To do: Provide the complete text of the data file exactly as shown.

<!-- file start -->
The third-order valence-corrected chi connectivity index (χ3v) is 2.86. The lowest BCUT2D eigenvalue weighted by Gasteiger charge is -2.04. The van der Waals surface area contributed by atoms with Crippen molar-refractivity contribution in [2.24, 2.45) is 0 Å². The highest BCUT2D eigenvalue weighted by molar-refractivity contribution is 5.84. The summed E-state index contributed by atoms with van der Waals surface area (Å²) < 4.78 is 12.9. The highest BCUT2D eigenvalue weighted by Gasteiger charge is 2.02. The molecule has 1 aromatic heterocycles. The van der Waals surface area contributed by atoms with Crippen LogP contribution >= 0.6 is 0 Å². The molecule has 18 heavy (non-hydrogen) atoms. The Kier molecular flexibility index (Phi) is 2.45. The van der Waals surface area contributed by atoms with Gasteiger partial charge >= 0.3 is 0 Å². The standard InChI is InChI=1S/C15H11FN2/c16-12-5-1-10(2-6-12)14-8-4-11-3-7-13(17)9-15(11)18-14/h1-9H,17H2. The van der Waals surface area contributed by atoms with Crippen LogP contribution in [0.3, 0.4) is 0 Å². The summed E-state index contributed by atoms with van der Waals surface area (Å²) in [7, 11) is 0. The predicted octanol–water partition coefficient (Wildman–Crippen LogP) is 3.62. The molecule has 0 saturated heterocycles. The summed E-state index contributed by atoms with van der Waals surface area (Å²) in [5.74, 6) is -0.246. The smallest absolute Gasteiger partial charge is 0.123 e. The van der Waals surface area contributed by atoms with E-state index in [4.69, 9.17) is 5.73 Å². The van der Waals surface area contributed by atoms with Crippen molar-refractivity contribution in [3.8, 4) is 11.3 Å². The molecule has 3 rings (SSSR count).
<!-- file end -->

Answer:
The third-order valence-corrected chi connectivity index (χ3v) is 2.86. The lowest BCUT2D eigenvalue weighted by Gasteiger charge is -2.04. The van der Waals surface area contributed by atoms with Crippen molar-refractivity contribution in [2.24, 2.45) is 0 Å². The highest BCUT2D eigenvalue weighted by molar-refractivity contribution is 5.84. The summed E-state index contributed by atoms with van der Waals surface area (Å²) < 4.78 is 12.9. The highest BCUT2D eigenvalue weighted by Gasteiger charge is 2.02. The molecule has 1 aromatic heterocycles. The van der Waals surface area contributed by atoms with Crippen LogP contribution >= 0.6 is 0 Å². The molecule has 18 heavy (non-hydrogen) atoms. The Kier molecular flexibility index (Phi) is 2.45. The van der Waals surface area contributed by atoms with Gasteiger partial charge >= 0.3 is 0 Å². The standard InChI is InChI=1S/C15H11FN2/c16-12-5-1-10(2-6-12)14-8-4-11-3-7-13(17)9-15(11)18-14/h1-9H,17H2. The van der Waals surface area contributed by atoms with Crippen LogP contribution in [0.3, 0.4) is 0 Å². The summed E-state index contributed by atoms with van der Waals surface area (Å²) in [7, 11) is 0. The predicted octanol–water partition coefficient (Wildman–Crippen LogP) is 3.62. The molecule has 0 saturated heterocycles. The summed E-state index contributed by atoms with van der Waals surface area (Å²) in [5.74, 6) is -0.246. The smallest absolute Gasteiger partial charge is 0.123 e. The van der Waals surface area contributed by atoms with E-state index in [4.69, 9.17) is 5.73 Å². The van der Waals surface area contributed by atoms with Crippen molar-refractivity contribution in [3.8, 4) is 11.3 Å². The molecule has 3 rings (SSSR count).